You probably have at least one friend who can tell you the make, model, and year of any car from a hundred yards off, but most people only have a basic knowledge of different car types and body styles. Each car’s body influences gas mileage, comfort, safety, and rideability (not to mention aesthetics), so knowing what you want, like, and need is important before purchasing a new vehicle. Here is a crash course in body styles to help you understand what you see when you look at cars.
(Pixabay / bowker785)
Two-Box versus Three-Box
You might not know that car body styles are sectioned into two main categories: two-box and three-box. Every vehicle has an engine compartment, passenger seating, and a cargo area, but how distinct the compartments are determines if a car is two-box or three-box. A two-box vehicle will have a separate engine compartment, but the passenger seating and cargo areas blend into one compartment (example: a minivan). In a three-box vehicle, the engine compartment, passenger seating, and cargo area are visibly separate when you look at the car’s profile (example: a Ford Focus sedan).
There will be exceptions to every rule, but for the most part, the list below gives a brief description of the most common body styles and their general purposes.
Let’s start with a joke: Why do the places where chickens live only have two doors? Because if they had four doors, they would be a chicken sedan!
At its most basic, a coupe is a small, two-door vehicle. Some people put a qualifier that it has to have less than 33 cubic feet interior to qualify as a coupe, but other manufacturers are a little more lax on the standard. Some car companies even pass their four-door vehicles off as coupes because they are “coupe-like” in appearance. What it means to be “coupe-like” is that they get great gas mileage and are sleek, generally low to the ground, three-box vehicles.
A sedan (not to be confused with Sudan, which is a country in Northeast Africa) has four doors plus a trunk. Sedans are usually spacious and comfortable and can fit at least five passengers in the two rows of seats. They generally have great fuel economy and have a three-box style.
With very few exceptions, a pickup truck’s seating and engine compartment are completely separate from the truck’s bed. They can have two or four doors, and they usually have all-wheel drive capabilities.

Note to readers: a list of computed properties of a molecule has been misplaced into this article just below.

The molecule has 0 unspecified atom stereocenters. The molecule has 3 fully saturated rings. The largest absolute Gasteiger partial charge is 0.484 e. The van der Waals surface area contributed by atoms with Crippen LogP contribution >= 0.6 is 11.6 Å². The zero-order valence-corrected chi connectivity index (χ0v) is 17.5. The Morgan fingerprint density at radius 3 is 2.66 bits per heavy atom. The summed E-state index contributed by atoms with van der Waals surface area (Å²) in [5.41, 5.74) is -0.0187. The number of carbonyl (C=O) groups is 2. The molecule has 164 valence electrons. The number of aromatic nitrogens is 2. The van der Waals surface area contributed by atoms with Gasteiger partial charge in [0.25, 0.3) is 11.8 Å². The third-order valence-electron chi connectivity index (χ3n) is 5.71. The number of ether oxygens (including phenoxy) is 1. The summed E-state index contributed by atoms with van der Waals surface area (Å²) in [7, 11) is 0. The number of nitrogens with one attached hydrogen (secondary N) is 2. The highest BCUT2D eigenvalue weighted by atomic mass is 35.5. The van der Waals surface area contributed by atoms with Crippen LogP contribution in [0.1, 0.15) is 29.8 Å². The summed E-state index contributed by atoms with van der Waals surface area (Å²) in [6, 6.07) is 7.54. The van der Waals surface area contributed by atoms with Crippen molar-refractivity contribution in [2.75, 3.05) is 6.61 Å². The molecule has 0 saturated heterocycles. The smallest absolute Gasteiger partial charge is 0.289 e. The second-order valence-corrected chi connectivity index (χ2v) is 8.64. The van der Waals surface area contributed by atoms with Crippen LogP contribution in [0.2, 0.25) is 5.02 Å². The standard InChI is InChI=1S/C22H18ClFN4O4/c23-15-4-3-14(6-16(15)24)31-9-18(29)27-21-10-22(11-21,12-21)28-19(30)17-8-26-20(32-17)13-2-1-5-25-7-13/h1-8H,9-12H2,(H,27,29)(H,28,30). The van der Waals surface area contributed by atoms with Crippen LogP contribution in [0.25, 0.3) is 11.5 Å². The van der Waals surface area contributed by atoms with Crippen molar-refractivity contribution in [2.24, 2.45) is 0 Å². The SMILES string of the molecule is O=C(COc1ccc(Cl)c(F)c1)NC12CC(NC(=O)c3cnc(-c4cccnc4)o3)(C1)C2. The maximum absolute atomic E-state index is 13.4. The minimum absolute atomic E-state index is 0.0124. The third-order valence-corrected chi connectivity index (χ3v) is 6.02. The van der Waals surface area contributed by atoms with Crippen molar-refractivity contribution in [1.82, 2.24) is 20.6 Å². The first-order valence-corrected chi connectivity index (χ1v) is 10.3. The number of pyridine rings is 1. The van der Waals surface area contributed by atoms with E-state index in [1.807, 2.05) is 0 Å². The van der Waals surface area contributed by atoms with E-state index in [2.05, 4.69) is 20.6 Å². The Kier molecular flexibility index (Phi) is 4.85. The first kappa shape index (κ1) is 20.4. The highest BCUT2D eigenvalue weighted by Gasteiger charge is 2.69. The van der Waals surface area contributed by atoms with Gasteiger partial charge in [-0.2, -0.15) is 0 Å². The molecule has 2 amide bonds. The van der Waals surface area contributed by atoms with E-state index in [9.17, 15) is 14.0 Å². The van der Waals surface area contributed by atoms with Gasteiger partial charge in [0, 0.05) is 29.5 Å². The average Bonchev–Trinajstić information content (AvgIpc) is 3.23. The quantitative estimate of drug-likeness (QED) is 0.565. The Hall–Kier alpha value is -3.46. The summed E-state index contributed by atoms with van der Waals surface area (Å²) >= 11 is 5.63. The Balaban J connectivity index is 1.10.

Hatchbacks are a smallish sedan-like vehicle, but the main difference is that the back trunk lifts up via hydraulics instead of a hinge. Hatchbacks usually have more trunk space than other smallish cars, and they can be a coupe or sedan style. Technically most SUVs, crossovers, and minivans are hatchbacks, but the term generally refers to a smaller sedan-like car.
Station wagons used to be all the rage, but they have fallen from grace in the last 30 years. What sets them apart is their hatchback door and longer trunk compared to other hatchback-style cars. They are usually a two-box style as well.
Off-roaders are designed to do exactly that: go off-roading. To achieve that goal, they usually have all-wheel drive, high clearance, wide treads, and extra-low gearing capability that lets them move slowly and carefully over rough terrain.
Ah, the Parent Mobile. Minivans are great for hauling kids and all of their equipment because they have extra seating (up to eight people) and tons of trunk space. They have two front doors, one or two sliding doors, and a hatchback trunk to let all the people and things get in and out quickly. The sliding doors are particularly helpful for families with unobservant children who would otherwise slam the car door into the neighboring car in the grocery store parking lot.
Convertibles do exactly what their name suggests: they transform from one profile to another. Usually the roof folds down by hand or through the car’s electrical system, and the car itself is generally sleek and powerful. Convertibles can be coupes or sedans, and the roof can either fold down partially or entirely depending on the style you like.
SUV (Sport Utility Vehicle/Crossover)
Some people lump SUVs and crossovers in the same category because they have a lot of similarities, but generally, crossovers are slightly smaller. Either way, both have large interiors and are higher off the ground than most sedans. They can have up to three rows of seats, and most are hatchbacks with a lot of trunk space. They get relatively good gas mileage (which provides a good alternative for families that don’t want a minivan), and they usually have a pretty powerful engine.
Compacts and subcompact cars are also very similar because they are so small compared to just about everything else on the market. The main difference between the two is that compact cars have slightly more passenger and trunk space, even if it’s still not much.
There are other car body styles out there (examples: multi-utility vehicles, buses, hearses, limousines, micro cars, to name a few), but they usually are meant for a specific task or type of person. Learning the basics from the list above will help you feel confident the next time you want to sound intelligent when talking cars with your know-it-all buddies—or when you’re in the market for a car yourself.
And regardless of your car’s body type, it will need regular maintenance and a good set of tires to keep it running at optimal capacity. Don’t forget to bring your vehicle into our tire and auto repair shops in the greater Salt Lake City area.